New Voices/New Visions showcases student talent

Student Talent and Discusses Contemporary Issues

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New Voices, New Visions—a production of a lifetime. Photo courtesy of Ken Ek.

Muhlenberg’s Studio Theatre was the home of the three plays that were a part of New Voices/New Visions this past weekend.  The three plays, Am I Blue, Still Growing Up and The Repair Man, were all student-directed, and two of the plays were written by Muhlenberg students.  Still Growing Up was written by Camille Seidel ’18, and Sarah Jae Leiber ’19 wrote The Repair Man.

Each of the three plays presented during the New Voices/New Visions festival presented moving and unique messages, emphasizing how important the stories that the plays told were to those who worked on them.  Abigail Martz ’19, director of Am I Blue, explained that she chose to direct that play because she believes that “oftentimes, female voices are not presented as often as they should be in theater, and I knew that I wanted to present a piece of theater that accentuated the lived experience of a woman.”  In the case of Am I Blue, this was done through the fascinating character of Ashbe.  Similarly, Eliana Roseen ’19, who played Jemma in Still Growing Up, expressed that the importance of the play was that “we brush women’s rights under the rug, and it’s something we feel uncomfortable talking about all the time,” but Still Growing Up is “a great way to start a conversation.”  The Repair Man playwright, Leiber, explained that she wrote the play because she “wanted to write something that put Yom Kippur, hunger, honesty and depression in conversation with each other,” and she ended up basing the finalized play on a personal experience she had while studying abroad.

One particularly interesting aspect of the production was how the set was used to transition between the shows. A tall blue wall stood as the background to the first play of the evening, Still Growing Up, with the car set piece being the only other part of the set for that play. To transition between plays, the blue wall had been cleverly designed so that its main section could separate and allow the subsequent set to be moved forward by the stage crew. This design allowed the switching from one play to the next to be quick and seamless, and this method helped to keep the audience engaged for each play.

Jenna Adamek ’19 did an amazing job directing Still Growing Up, making even a simple play in terms of set full in the way that she staged it. The relationship between Lauren and Jemma was portrayed realistically by Ashley Campbell ’19 and Roseen respectively, making the audience sympathize with both characters. Much of the honesty in Campbell and Roseen’s performances could be found in the honesty within the characters themselves. As Roseen explained, “When you look at Jemma, you immediately want to snap and judge her … but it made me realize that as an actor … I have to understand why she says those things, why she’s lashing out and why she does it, and that brings more human qualities to her.” In addition to masterfully creating such genuine characters, Seidel’s script tackled the heavy topic of abortion in a thoughtful, clever way that never explicitly stated the issue but still made a powerful point on the subject.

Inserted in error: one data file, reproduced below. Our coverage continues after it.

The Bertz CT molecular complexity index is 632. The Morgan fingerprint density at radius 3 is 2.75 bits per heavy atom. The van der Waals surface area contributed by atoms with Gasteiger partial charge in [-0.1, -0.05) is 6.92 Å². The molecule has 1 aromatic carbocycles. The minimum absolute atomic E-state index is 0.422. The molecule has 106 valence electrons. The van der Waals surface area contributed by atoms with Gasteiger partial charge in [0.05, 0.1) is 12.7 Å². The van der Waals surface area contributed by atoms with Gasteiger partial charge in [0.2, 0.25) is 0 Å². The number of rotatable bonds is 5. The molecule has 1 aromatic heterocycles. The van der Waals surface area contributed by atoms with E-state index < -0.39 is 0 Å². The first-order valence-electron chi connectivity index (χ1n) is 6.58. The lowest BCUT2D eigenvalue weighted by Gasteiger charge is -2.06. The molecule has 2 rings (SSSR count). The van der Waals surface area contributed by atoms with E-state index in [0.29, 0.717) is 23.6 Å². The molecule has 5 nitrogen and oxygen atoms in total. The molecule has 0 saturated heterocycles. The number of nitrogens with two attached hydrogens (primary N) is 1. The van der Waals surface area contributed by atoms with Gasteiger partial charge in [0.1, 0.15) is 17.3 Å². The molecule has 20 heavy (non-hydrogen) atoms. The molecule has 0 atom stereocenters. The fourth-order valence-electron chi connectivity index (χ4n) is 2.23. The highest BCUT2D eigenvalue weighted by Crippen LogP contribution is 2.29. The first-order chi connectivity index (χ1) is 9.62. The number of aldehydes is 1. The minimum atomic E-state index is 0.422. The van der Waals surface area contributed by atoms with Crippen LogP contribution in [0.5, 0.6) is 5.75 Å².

Photo courtesy of Ken Ek.

The Repair Man, directed by Anna Ricciuti ’19, blended comedy with the more serious elements of the play seamlessly. Ricciuti did a fantastic job directing the play, and Leiber, who directed the play when it was a Quickie and part of the Red Door Play Festival, explained, “[I’m] glad I didn’t direct the mainstage, firstly because Anna is so wonderful and talented, but also because it gave me a chance to step back creatively from the thing I’d written and let someone else go through the trouble of making it work onstage.” Joseph Turner ’21 gave a performance as the titular character that was hilarious and endearing, and Emily Casey ’19 was moving as Nick, helping the audience to understand the reality of mental illness while still adding a layer of humor to the play. The banter between Turner and Casey was extremely entertaining, lightening the mood even when the play became more serious.

Photo courtesy of Ken Ek.

The third play of the evening, Am I Blue by Beth Henley, was excellently directed by Martz; her staging of the play helping to move the story forward effectively. Amanda Clark ’22 was charming as the quirky Ashbe, and she created a compelling relationship with Owen Yingling ‘21’s John Polk. Both characters were flawed but human, and Clark and Yingling did a fantastic job of capturing all of the complex layers of their roles. Lots of this was due to work the two of them did with Martz in rehearsals, who explained that “throughout the beginning of our rehearsal process we focused a lot on building their onstage relationship through trust and focus exercises.” This work clearly paid off, as much of the charm of the show was in the relationship that Clark and Yingling created. The play is full of absurdities that could have fallen flat, but Clark and Yingling made them all realistic within their characters.

All three plays presented in the New Voices/New Visions festival were phenomenally executed, creating thought-provoking and moving performances that audiences certainly enjoyed.

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